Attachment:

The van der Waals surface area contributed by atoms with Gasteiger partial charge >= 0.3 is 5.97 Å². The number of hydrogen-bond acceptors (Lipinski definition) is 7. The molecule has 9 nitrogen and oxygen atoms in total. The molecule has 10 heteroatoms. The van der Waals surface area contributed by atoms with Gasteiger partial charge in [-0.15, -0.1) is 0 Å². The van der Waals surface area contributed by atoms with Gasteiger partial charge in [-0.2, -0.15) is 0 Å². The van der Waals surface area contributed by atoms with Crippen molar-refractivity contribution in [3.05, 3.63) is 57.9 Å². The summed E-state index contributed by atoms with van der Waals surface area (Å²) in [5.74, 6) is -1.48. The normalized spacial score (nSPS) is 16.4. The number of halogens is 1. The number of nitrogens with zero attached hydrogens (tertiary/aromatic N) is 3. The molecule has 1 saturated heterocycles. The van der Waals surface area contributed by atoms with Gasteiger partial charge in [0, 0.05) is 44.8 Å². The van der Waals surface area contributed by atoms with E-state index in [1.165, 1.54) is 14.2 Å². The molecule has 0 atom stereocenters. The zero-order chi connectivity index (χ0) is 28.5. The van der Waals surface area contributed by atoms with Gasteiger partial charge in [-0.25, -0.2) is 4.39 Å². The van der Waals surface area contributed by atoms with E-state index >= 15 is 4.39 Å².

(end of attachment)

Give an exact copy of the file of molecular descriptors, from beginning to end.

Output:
The van der Waals surface area contributed by atoms with Gasteiger partial charge >= 0.3 is 5.97 Å². The number of hydrogen-bond acceptors (Lipinski definition) is 7. The molecule has 9 nitrogen and oxygen atoms in total. The molecule has 10 heteroatoms. The van der Waals surface area contributed by atoms with Gasteiger partial charge in [-0.15, -0.1) is 0 Å². The van der Waals surface area contributed by atoms with Gasteiger partial charge in [-0.2, -0.15) is 0 Å². The van der Waals surface area contributed by atoms with Crippen molar-refractivity contribution in [3.05, 3.63) is 57.9 Å². The summed E-state index contributed by atoms with van der Waals surface area (Å²) in [5.74, 6) is -1.48. The normalized spacial score (nSPS) is 16.4. The number of halogens is 1. The number of nitrogens with zero attached hydrogens (tertiary/aromatic N) is 3. The molecule has 1 saturated heterocycles. The van der Waals surface area contributed by atoms with Gasteiger partial charge in [0, 0.05) is 44.8 Å². The van der Waals surface area contributed by atoms with E-state index in [1.165, 1.54) is 14.2 Å². The molecule has 0 atom stereocenters. The zero-order chi connectivity index (χ0) is 28.5. The van der Waals surface area contributed by atoms with Gasteiger partial charge in [-0.25, -0.2) is 4.39 Å². The van der Waals surface area contributed by atoms with E-state index >= 15 is 4.39 Å².